PRIMARY SOURCES

ON COPYRIGHT

(1450-1900)

Commentary on:
Privilege granted to Luís Vaz de Camões (1572)

Back | Commentary info | Commentary
Printer friendly version
Creative Commons License
This work by www.copyrighthistory.org is licensed under a Creative Commons Attribution-NonCommercial-NoDerivs 3.0 Unported License.

Luís Vaz de Camões (born circa 1524/25, died on 10th June 1580, which is the Day of Portugal, Camões, and the Portuguese Communities) is Portugal’s great national poet, author of Os Lusíadas. 

The national epic poem entails 10 cantos in ottava rima, amounting to 1,102 stanzas, describing, at both a historical and a mythological levels, Vasco da Gama’s discovery of the sea route to India.

It celebrates the courage, enterprise and glorious deeds of the Portuguese and their victories over men and forces of nature, also invoking the Olympian gods who gather to discuss the fate of the expedition.

The work was published in 1572 with the permission of both King D. Sebastião and the Inquisition.

Once the Inquisition was established in Portugal and censorship became the norm (in 1536) the activity of printmakers was closely monitored, with each book requiring a printing authorization issued by the Church.

To ensure compliance lists of forbidden books were drafted and printed under the guidance of the head of the Portuguese Inquisition (Inquisidor Geral).

In practice, both the Church and the Monarch closely supervised all printing activity, persecuting and punishing authors and printmakers, censoring pages and withdrawing books from sale where they saw fit.

In this environment books would display a dedication and invocation of a patron and/or a royal privilege, to protect both authors and printmakers.

Thus, both the printing privilege and the authorisation of the Inquisition are present on the first edition of Os Lusíadas, as well as an introduction, invocation and dedication to King D. Sebastião.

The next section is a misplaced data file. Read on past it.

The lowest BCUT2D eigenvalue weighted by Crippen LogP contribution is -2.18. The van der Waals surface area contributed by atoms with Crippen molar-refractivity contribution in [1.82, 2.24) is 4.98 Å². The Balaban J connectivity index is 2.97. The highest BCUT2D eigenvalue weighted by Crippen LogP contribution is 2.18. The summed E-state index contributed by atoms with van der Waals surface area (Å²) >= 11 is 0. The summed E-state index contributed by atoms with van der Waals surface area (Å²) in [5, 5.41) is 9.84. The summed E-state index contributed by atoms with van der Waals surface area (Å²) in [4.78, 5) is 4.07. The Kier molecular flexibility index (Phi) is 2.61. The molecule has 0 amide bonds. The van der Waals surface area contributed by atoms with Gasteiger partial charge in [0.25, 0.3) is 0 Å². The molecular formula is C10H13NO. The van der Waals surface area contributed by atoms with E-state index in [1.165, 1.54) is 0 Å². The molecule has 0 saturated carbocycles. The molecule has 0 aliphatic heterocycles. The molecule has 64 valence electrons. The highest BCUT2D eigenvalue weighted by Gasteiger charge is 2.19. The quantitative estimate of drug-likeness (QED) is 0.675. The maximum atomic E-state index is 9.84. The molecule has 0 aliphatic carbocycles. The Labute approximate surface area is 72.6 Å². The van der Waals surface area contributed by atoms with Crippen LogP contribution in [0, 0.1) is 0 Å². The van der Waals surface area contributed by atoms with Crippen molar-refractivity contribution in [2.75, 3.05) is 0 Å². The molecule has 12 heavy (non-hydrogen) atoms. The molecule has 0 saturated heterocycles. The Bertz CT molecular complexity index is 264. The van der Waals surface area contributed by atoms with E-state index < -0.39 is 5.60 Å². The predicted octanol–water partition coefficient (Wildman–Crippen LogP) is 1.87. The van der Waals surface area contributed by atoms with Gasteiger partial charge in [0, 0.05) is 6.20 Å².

Commentary by Patricia Akester

 

 



Copyright History resource developed in partnership with:


Our Partners


Copyright statement

You may copy and distribute the translations and commentaries in this resource, or parts of such translations and commentaries, in any medium, for non-commercial purposes as long as the authorship of the commentaries and translations is acknowledged, and you indicate the source as Bently & Kretschmer (eds), Primary Sources on Copyright (1450-1900) (www.copyrighthistory.org).

You may not publish these documents for any commercial purposes, including charging a fee for providing access to these documents via a network. This licence does not affect your statutory rights of fair dealing.

Although the original documents in this database are in the public domain, we are unable to grant you the right to reproduce or duplicate some of these documents in so far as the images or scans are protected by copyright or we have only been able to reproduce them here by giving contractual undertakings. For the status of any particular images, please consult the information relating to copyright in the bibliographic records.


Primary Sources on Copyright (1450-1900) is co-published by Faculty of Law, University of Cambridge, 10 West Road, Cambridge CB3 9DZ, UK and CREATe, School of Law, University of Glasgow, 10 The Square, Glasgow G12 8QQ, UK